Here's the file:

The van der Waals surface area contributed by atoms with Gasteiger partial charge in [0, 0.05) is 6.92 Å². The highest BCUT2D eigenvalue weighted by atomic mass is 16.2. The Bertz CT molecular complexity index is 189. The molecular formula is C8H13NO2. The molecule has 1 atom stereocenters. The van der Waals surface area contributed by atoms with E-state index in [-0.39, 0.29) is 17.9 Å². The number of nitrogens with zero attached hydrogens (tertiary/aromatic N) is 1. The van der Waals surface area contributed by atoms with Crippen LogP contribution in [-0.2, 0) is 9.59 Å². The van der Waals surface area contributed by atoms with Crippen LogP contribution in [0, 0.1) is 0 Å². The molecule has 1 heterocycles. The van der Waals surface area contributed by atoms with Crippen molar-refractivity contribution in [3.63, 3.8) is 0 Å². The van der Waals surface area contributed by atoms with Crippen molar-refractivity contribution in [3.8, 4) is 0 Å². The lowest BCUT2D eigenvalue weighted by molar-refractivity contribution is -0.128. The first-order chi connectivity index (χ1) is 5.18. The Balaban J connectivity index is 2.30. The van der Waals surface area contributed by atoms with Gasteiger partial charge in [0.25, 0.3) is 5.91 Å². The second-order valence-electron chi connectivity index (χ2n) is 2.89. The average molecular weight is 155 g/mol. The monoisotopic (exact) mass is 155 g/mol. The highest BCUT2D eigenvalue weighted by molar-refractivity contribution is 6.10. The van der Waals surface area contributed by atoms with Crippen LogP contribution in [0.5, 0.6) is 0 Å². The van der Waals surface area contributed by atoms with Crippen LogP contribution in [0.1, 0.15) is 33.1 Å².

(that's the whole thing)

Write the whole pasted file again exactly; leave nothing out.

The van der Waals surface area contributed by atoms with Gasteiger partial charge in [0, 0.05) is 6.92 Å². The highest BCUT2D eigenvalue weighted by atomic mass is 16.2. The Bertz CT molecular complexity index is 189. The molecular formula is C8H13NO2. The molecule has 1 atom stereocenters. The van der Waals surface area contributed by atoms with E-state index in [-0.39, 0.29) is 17.9 Å². The number of nitrogens with zero attached hydrogens (tertiary/aromatic N) is 1. The van der Waals surface area contributed by atoms with Crippen LogP contribution in [-0.2, 0) is 9.59 Å². The van der Waals surface area contributed by atoms with Crippen LogP contribution in [0, 0.1) is 0 Å². The molecule has 1 heterocycles. The van der Waals surface area contributed by atoms with Crippen molar-refractivity contribution in [3.63, 3.8) is 0 Å². The van der Waals surface area contributed by atoms with Crippen molar-refractivity contribution in [3.8, 4) is 0 Å². The lowest BCUT2D eigenvalue weighted by molar-refractivity contribution is -0.128. The first-order chi connectivity index (χ1) is 5.18. The Balaban J connectivity index is 2.30. The van der Waals surface area contributed by atoms with Gasteiger partial charge in [0.25, 0.3) is 5.91 Å². The second-order valence-electron chi connectivity index (χ2n) is 2.89. The average molecular weight is 155 g/mol. The monoisotopic (exact) mass is 155 g/mol. The highest BCUT2D eigenvalue weighted by molar-refractivity contribution is 6.10. The van der Waals surface area contributed by atoms with Crippen LogP contribution in [0.5, 0.6) is 0 Å². The van der Waals surface area contributed by atoms with Crippen LogP contribution in [0.1, 0.15) is 33.1 Å².